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Benefit Assessment Program Frequently Asked Questions

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  1. What does the Alameda County Flood Control District do?
  2. What is the Clean Water Program?
  3. What is the Flood Control Benefit Assessment Program?
  4. How are benefits assessed?
  5. How are assessments levied?
  6. What is "Flood Benefit X" on my tax bill?
  7. Which zone do I live in?
  8. I live on a hill. Why should I pay?
  9. We don't have floods. Why should I pay?
  10. I'm a senior citizen and I can't afford these taxes.
  11. This is church property. Aren't churches exempt from property taxes?
  12. When will this assessment be paid off?
  13. Which zones have bonds?
  14. I get two property tax bills, but I only have one property (split parcel).
  15. My property isnít a business; it's only my house.
  16. My property isnít 200 acres; it's a small parcel.
  17. My property is 200 acres, mostly used for cattle grazing, and it has one small house on it (it's not an industrial or business use).
  18. I can't build on my property; it's really small (i.e., is landlocked, a road, a path, on the side of a hill, under water, etc.).
  19. My brother, two sisters, and I share an interest in the property, but my nephew is the listed owner. We need a statement allocating the costs.
  20. Is Flood Benefit X in a flood hazard area or part of a flood insurance program?
  21. The creek behind my house is full of weeds and debris.
  22. The drain in front of my house is plugged and the street is flooding.
  23. Flooding from the creek/clogged storm drain caused damage to my property. Who do I talk to?
  24. When are tax payments due?
  25. I have a question regarding my property value or land use.
  1. What does the Alameda County Flood Control District do?

    The State Legislature created the Alameda County Flood Control and Water Conservation District (District) in 1949 following the recognition of the need for the construction of flood control, drainage, water supply, and water conservation facilities in Alameda County.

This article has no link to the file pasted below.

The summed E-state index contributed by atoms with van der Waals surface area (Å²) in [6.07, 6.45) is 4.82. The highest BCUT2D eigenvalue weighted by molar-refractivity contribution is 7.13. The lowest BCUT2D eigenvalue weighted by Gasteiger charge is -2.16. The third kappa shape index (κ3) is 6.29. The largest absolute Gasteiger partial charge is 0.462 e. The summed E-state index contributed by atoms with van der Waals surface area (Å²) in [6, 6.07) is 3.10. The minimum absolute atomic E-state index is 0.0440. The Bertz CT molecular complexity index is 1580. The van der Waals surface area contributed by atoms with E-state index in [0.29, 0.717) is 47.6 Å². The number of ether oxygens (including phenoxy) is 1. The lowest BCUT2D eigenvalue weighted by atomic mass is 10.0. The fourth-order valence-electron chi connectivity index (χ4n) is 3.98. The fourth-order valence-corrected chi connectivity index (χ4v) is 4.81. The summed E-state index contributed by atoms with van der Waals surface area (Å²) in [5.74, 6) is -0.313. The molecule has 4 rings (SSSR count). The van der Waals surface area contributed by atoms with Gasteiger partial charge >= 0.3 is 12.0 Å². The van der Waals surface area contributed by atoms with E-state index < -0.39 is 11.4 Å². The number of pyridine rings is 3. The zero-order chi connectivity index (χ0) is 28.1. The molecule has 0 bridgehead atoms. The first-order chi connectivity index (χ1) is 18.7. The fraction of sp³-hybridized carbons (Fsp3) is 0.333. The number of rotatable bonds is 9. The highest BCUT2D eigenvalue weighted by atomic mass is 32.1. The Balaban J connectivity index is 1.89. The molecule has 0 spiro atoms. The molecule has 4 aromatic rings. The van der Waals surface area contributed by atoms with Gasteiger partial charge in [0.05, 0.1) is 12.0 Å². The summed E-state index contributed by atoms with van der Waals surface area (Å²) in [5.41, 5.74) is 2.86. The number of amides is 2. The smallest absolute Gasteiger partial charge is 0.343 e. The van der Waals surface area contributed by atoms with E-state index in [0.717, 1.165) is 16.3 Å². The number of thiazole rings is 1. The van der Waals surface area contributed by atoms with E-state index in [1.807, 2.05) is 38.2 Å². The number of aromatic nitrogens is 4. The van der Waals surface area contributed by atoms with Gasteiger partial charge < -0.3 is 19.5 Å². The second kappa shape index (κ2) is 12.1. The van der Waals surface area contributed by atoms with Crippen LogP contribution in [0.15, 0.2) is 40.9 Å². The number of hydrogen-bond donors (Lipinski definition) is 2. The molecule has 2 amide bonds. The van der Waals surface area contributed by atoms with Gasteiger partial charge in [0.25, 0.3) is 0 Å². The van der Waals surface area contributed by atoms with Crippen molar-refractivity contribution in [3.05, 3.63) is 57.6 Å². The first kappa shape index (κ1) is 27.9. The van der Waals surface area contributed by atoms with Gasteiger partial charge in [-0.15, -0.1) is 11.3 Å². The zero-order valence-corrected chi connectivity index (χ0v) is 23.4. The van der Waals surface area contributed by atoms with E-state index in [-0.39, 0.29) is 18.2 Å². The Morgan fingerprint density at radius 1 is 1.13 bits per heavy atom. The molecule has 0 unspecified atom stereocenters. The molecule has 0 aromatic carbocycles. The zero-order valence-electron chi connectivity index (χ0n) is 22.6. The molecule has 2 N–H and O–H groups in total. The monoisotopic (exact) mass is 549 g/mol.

The District was formed to:

    • Convey and conserve flood and storm waters
    • Protect watercourses and watersheds
    • Protect public highways
    • Protect property and life
    • Prevent waste or deterioration of water supplies
    • Development and importation of water for use within the District

    The Alameda County Board of Supervisors (the Board) is the governing body for all District zones except Zone 7, which is located in eastern Alameda County and has a separately elected Board of Directors. The Public Works Agency provides engineering, technical, and administrative staff for the District. Public Works staff:

    • Keep the existing flood protection system in a safe and effective condition
    • Respond to emergencies
    • Perform maintenance and repairs
    • Design and construct authorized flood control projects
    • Control pollutants from runoff (saving the Bay)
    • Collect development and permit fees to fund staff review of
      • Development drainage plans
      • Permits for erosion and sedimentation control
      • Permits for grading and surface mining

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  2. What is the Clean Water Program?

    In 1986, the San Francisco Regional Water Quality Control Board (Regional Board) adopted a plan for the San Francisco Bay Basin. It required actions to preserve and enhance water quality in the Bay and its tributaries. This action was taken to meet the requirements of the State of California Clean Water Act and Federal regulations (November 1990) relating to municipal stormwater discharges.

    To comply with this plan, the Alameda County Urban Runoff Clean Water Program (Urban Runoff Program) was initiated to comply with the Regional Board, State, and Federal requirements. The County and its 14 cities formed a task force in 1988 to manage a study to evaluate pollutants present in County storm waters discharged into the San Francisco Bay and to define and implement the steps required to meet the mandated water quality objectives.

    The objectives of the Urban Runoff Program include:

    • Public information and participation
    • Municipal government activities
    • New development and construction site controls
    • Illicit discharge identification and elimination
    • Industrial discharger identification and runoff control
    • Identify, characterize, and prioritize pollutant sources
    • Develop cost-effective source control
    • Storm water treatment
    • Evaluate effectiveness of controls
    • Administer the Urban Runoff Program
    • Identify and implement funding source(s)

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  3. What is the Flood Control Benefit Assessment Program?

    After the passage of Proposition 13 (1978), District funds were no longer adequate to keep the flood protection system, upon which the lives and property of District residents depended, in a safe, effective condition. At that time, the value of the system was estimated at $300 million. It included 493 miles of levees, pipelines, and channels, as well as 66 special facilities such as storm water pumping plants, dams, reservoirs, silt basins, trash racks, and tidegates.